Obama's Election and the Caribbean: What Does it Mean?

Early Wednesday morning the Caribbean breathed a sigh of relief with the re-election of Barack Obama. This relief was not due to any significant or meaningful policy implementations by the Obama adminstration during his first term but out of fear that Romney's election would have brought a more aggressive and antagonistic stance toward the region.
Kevin Edmonds 11/8/2012


Early Wednesday morning the Caribbean breathed a sigh of relief with the re-election of Barack Obama. A Romney victory would have ushered in a period of uncertainty, as it was expected that he would pursue a more aggressive stance towards Cuba and other left leaning governments in the region. During the debates however, it became apparent that Latin America and the Caribbean was not an area of deep concern for either candidate as the foreign policy discussion was intensely focused on matters relating to the potential conflict with Iran, security in post-Gaddafi Libya, Israel/Palestine, Syria and the trade imbalance with China.

1387 "Photo Credit: Kaieteur News"While Caribbean Prime Ministers immediately extended their congratulations to Obama, their expressions of cautious optimism also came with calls for more meaningful engagement with the region. For example, Dominica’s Prime Minister Roosevelt Skerrit sent his congratulations to Obama, remarking that “The relationship between the United States and Dominica continues to be strong, based on mutual respect...we work very diligently on matters relating to regional security and we look forward to advancing those efforts. Clearly, the U.S. focus is on anti-terrorism matters and they moved away from issues relating to development in the region. But I am hoping that the new term of President Obama there would be some kind of re-direction towards developmental issues.”

During his first term, Obama’s most significant interaction with the region came in the form of the Caribbean Basin Security Initiative to combat the growing influence of the drug trade. While sounding familiar, this should not be confused with the Caribbean Basin Initiative. In 1984, the Reagan administration implemented the first Caribbean Basin Initiative to stem the tide of leftism in the region—characterized by the Grenadian Revolution of 1979—by offering financial aid and development assistance. A key pillar of the initiative was export diversification in the region, but this consisted primarily of relocating export processing plants for textiles and apparel industries to the Caribbean.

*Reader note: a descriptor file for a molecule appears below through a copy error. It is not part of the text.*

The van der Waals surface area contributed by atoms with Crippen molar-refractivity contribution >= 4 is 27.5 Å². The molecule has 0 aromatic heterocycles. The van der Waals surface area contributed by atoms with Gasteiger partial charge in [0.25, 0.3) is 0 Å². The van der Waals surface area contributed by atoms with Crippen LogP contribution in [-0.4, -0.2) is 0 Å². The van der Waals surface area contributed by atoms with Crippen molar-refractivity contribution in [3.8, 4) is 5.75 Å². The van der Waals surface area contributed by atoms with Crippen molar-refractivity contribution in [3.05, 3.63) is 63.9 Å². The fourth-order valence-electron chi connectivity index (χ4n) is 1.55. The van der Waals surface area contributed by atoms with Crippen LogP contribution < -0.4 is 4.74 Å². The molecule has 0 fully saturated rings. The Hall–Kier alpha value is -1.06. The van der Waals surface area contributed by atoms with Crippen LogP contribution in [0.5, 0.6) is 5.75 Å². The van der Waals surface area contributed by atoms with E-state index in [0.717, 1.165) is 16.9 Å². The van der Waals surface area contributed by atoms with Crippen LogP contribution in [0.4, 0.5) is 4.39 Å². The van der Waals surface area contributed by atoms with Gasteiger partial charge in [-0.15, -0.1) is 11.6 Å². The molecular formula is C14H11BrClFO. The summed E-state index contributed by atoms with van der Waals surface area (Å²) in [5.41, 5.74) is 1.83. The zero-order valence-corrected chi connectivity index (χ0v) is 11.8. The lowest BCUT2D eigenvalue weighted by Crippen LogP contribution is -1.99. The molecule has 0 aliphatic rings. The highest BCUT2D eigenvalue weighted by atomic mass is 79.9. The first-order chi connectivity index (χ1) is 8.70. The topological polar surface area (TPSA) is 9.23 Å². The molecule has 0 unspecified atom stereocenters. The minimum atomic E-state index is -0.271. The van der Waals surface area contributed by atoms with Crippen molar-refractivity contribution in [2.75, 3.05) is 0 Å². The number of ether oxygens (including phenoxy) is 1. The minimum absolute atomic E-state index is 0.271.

Obama formed the Caribbean Basin Security Initiative during the Fifth Summit of the Americas in April 2009, when he announced an investment and partnership with the Caribbean toward strengthening regional security. In the first two years of the initiative, the Obama administration invested $139 million which went towards training scouting aircraft and boats, police polygraphers, improving prisons, and training police. Despite the initiative claiming to work on “increasing educational opportunities and providing workforce development and entrepreneurship training for at-risk youth,” very little has been done of this aspect of the program.

During Obama’s first term there were no clear signs that the antagonistic relationship between Washington and Havana was going to change. Evidence of this could be seen by the U.S. State Department keeping Cuba on their list of “State Sponsors of Terrorism.” Despite this irresponsible categorization, Obama introduced small changes—specifically easing the restrictions on Cuban-American travel to the island and increasing the amount of remittances they can send back home. The increased flows of remittances have been pointed to as a key source of financing for the small businesses that are now sprouting up in Cuba under Raul Castro’s economic reforms. Next week at the United Nations General Assembly, Cuba will submit a draft resolution titled “Necessity of ending the economic, commercial and financial blockade imposed by the United states of America against Cuba.” It is universally expected that the United States will veto the resolution for the 21st consecutive year.